For me, the verse that goes with Step 7 still seems almost too good to be true: “If we confess our sins, He is faithful and just and will forgive our sins and purify us from all unrighteousness” (1 John 1:9). Maybe you’re like me and you find it hard to believe that God can actually make you clean. Or maybe it’s been totally different for you. Maybe you relate to my friend, Fran.
Fran McKain is our Creative Director at True Step Ministries. At first, you might think there’s no way she could understand anything about recovery. I mean, she’s never used drugs or alcohol, never been abused, never had any of the darker addictions. She’s a great Bible student and she does tons of ministry. If anybody was ever an innocent child, she was probably it.
About a year ago, she told me that if she was really honest, she’d have to admit she had a hard time relating to verses in the Bible like this: “You say, ‘I am rich. I have everything I want. I don’t need a thing!’ And you don’t realize that you are wretched and miserable and poor and blind and naked.” (Revelation 3:17). She couldn’t see herself as really wretched. When she looked at her life, it seemed like the cross was a bit overkill in her case. “I mean, really? God poured out all of heaven and gave His Son to die because I’m a bit impatient once in awhile, and sometimes a little defensive and critical?”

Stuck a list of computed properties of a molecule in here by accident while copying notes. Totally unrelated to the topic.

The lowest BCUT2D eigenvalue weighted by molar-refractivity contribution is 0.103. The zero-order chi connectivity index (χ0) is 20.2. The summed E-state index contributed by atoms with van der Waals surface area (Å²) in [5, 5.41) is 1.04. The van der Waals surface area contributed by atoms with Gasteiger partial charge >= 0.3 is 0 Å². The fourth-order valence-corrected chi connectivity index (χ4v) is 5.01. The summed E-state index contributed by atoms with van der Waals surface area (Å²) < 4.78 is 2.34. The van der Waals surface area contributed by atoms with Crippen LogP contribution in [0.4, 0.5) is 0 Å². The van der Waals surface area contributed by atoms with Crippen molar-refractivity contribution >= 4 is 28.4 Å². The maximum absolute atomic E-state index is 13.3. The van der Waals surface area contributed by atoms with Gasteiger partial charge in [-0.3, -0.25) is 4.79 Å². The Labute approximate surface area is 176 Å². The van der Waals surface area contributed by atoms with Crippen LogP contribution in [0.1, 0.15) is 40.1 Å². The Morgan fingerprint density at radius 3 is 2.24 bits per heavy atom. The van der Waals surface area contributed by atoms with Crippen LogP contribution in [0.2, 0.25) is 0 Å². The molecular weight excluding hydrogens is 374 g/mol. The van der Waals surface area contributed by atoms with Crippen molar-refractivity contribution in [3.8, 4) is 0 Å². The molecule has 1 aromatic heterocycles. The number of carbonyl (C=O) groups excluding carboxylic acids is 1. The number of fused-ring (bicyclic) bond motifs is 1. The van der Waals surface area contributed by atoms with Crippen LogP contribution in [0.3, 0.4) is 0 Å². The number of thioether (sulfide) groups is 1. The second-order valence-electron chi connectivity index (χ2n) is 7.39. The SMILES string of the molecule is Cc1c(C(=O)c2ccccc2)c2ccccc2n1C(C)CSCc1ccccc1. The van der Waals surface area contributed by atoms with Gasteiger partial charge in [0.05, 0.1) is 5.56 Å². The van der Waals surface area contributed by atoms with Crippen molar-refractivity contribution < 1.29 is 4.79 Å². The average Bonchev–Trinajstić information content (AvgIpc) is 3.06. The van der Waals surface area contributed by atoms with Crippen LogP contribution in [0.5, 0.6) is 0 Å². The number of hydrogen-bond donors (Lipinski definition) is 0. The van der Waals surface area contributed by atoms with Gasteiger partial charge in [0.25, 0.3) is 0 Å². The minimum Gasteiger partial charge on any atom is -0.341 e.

Over the last months, God has been gently revealing to her the mess under the innocent appearance And it’s the same junk we all have: wounded by other people, thirsty to be loved and valued, choosing foolish, selfish ways to get those needs met. Whether you choose drugs, sex, or religion (like Fran did), the result is the same: you’re still thirsty and you’re still a mess. Fran says God showed her it’s like she has a bad case of heartworms. You can’t get rid of heartworms. They’ll kill you. You need a new heart. The incredible thing is that God says, “I will give you a new heart, and I will put a new spirit in you. I will take out your stony, stubborn heart and give you a tender, responsive heart.” (Ezekiel 36:26).
It’s true! He’s not only willing to forgive us, He longs to do it, and He delights to heal us and purify our hearts.